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CHAPTER 9 MODELS OF CHEMICAL BONDING 9.1 a) Larger ionization energy decreases metallic character. b) Larger atomic radius increases metallic character. c) Larger number of outer electrons decreases metallic character. d) Larger effective nuclear charge decreases metallic character. 9.2 The tendency of main-group elements to form cations decreases from Group 1A(1) to 4A(14), and the tendency to form anions increases from Group 4A(14) to 7A(17). 1A(1) and 2A(2) elements form mono- and divalent cations, respectively, while 6A(16) and 7A(17) elements form di- and monovalent anions, respectively. 9.3 A has covalent bonding, B has ionic bonding, and C has metallic bonding. 9.4 Metallic behavior increases to the left and down on the periodic table. a) Cs is more metallic since it is further down the alkali metal group than Na. b) Rb is more metallic since it is both to the left and down from Mg. c) As is more metallic since it is further down Group 5A than N. 9.5 a) O b) Be c) Se 9.6 Ionic bonding occurs between metals and nonmetals and covalent bonding between nonmetals. a) Bond in CsF is ionic because Cs is a metal and F is a nonmetal. b) Bonding in N 2 is covalent because N is a nonmetal. c) Bonding in H 2 S( g ) is covalent because both H and S are nonmetals. 9.7 a) covalent b) covalent c) ionic 9.8 Lewis electron-dot symbols show valence electrons as dots. Place one dot at a time on the four sides (this method explains the structure in b) and then pair up dots until all valence electrons are used. Rb Si I a) b) c) 9.9 a) b) c) Kr Ba Br 9.10 a) Assuming X is an A-group element, the number of dots (valence electrons) equals the group number. Therefore, X is a 6A(16) element with 6 valence electrons. Its general electron configuration is [noble gas]n s 2 n p 4 , where n is the energy level. b) X has three valence electrons and is a 3A(13) element with general e configuration [noble gas]n s 2 n p 1 . 9.11 a) 5A(15); n s 2 n p 3 b) 4A(14); n s 2 n p 2 9.12 Energy is required to form the cations and anions in ionic compounds but energy is released when the oppositely charged ions come together to form the compound. This energy is the lattice energy and more than compensates for the required energy to form ions from metals and nonmetals. 9-1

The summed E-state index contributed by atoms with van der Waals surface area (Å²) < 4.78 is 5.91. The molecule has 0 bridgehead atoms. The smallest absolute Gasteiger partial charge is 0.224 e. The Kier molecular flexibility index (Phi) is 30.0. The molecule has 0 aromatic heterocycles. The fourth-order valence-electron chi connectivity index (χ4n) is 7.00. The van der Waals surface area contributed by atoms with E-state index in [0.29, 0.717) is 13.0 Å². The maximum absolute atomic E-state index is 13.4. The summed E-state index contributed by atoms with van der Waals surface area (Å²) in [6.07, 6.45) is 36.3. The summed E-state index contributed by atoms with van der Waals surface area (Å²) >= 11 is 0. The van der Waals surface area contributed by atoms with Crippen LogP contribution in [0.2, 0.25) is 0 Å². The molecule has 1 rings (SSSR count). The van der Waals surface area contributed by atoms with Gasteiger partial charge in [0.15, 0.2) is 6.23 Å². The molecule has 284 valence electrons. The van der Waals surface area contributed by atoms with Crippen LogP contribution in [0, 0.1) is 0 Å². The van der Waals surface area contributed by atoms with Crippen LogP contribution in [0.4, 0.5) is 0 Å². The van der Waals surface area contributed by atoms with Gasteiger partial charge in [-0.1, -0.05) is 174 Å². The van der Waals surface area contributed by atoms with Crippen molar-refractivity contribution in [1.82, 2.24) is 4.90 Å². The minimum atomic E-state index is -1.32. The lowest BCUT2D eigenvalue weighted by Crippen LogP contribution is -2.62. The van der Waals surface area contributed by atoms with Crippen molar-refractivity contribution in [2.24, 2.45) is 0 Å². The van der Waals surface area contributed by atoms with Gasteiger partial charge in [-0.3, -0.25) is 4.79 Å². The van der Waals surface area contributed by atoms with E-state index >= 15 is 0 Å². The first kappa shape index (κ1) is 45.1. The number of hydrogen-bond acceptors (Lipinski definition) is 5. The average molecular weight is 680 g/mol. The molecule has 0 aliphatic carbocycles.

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9.13 a) Because the lattice energy is the result of electrostatic attractions among the oppositely charged ions, its magnitude depends on several factors, including ionic size, ionic charge, and the arrangement of ions in the solid. For a particular arrangement of ions, the lattice energy increases as the charges on the ions increase and as their radii decrease. b) Increasing lattice energy: A < B < C . The ions in A have +1 and –1 charges while the charges of the ions in B and C are +2 and –2. The smaller ion charges in A result in the lowest lattice energy. The ions in B have a larger radius than the ions in C. The larger radii results in a lower lattice energy for B than for C.
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